Alcohol use disorder (AUD) is a risk factor for the long term persistence or recurrence of major depression, according to a study published in the Canadian Journal of Psychiatry. Recurrent depression may be linked to substance use disorders more broadly, and abstinence from alcohol or other addictive substances may play a role in the resolution of depressive symptoms.

Vivian N. Onaemo, MBBS, MPH, PhD, of the School of Public Health, University of Saskatchewan in Saskatoon, Canada, and colleagues obtained data from the longitudinal Canadian Population Health Survey (1994-1995 to 2010-2011), which consists of individuals ≥12 years of age from Canada (N=17,276). Participants of the survey were interviewed every 2 years for a total of 9 cycles. In this study, the researchers included a cohort of participants who met diagnostic criteria for a major depressive episode at baseline in the 12 months prior to survey participation (n=908).

A total of 124 participants met the criteria for a major depressive episode after cycle 4 (year 6), whereas 79 participants met the criteria after cycle 9 (year 16). The investigators examined whether alcohol dependence, AUD, or additional risk factors influenced the rate of major depression persistence or recurrence.

The presence of comorbid AUD was significantly associated with a 6-year persistence or recurrence of major depression (odds ratio [OR], 3.03; 95% CI, 1.68-5.48; P <.0001). Additionally, comorbid AUD was significantly associated with the persistence or recurrence of major depression at 16 years (OR, 3.17; 95% CI, 1.15-8.77; P =.003).


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Other risk factors for the persistence or recurrence of major depression in this cohort included being a woman (relative ratio [RR], 1.53; 95% CI, 1.02-2.29; P ≤.05), childhood traumatic events (≥3 traumatic events: RR, 1.72; 95% CI, 1.04-2.83; P ≤.05), chronic pain restricting activities (RR, 1.70; 95% CI, 1.06-2.71; P ≤.05), daily smoking (RR, 1.58; 95% CI, 1.03-2.43; P ≤.05), and low self-esteem (P <.0001).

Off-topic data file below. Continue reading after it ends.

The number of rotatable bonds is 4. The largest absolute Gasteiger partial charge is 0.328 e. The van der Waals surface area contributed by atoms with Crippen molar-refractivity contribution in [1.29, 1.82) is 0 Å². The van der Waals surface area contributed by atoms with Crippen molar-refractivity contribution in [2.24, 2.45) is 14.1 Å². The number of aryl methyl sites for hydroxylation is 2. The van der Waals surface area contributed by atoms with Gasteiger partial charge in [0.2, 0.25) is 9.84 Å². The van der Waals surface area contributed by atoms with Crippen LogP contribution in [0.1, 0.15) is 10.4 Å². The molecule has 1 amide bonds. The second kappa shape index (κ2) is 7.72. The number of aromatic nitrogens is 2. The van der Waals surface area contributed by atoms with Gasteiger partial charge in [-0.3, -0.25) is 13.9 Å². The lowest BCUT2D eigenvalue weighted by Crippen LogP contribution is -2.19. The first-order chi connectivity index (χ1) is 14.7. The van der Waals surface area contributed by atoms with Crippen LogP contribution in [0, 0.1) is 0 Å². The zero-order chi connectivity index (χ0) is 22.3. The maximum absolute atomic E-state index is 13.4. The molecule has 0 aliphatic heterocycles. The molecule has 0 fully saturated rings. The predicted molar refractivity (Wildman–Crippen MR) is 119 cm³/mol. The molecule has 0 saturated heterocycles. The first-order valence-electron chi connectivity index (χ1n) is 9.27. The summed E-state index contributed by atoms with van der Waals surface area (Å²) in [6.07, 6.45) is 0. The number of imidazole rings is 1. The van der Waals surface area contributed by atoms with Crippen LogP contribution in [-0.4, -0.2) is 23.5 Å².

Limitations of the study included the loss of participants to follow-up, the lack of differentiation between persistent depression and recurrent depression, and the use of interviews to collect information on alcohol dependence and depression diagnoses.

Based on the overlap between AUD and major depression, the researchers of this study wrote, “It is imperative to treat both disorders simultaneously to improve treatment outcomes and reduce healthcare costs.”

Reference

Onaemo VN, Fawehinmi TO, D’Arcy C. Alcohol use disorder and the persistence/recurrence of major depression [published online May 4, 2020]. Can J Psychiatry. doi:10.1177/0706743720923065.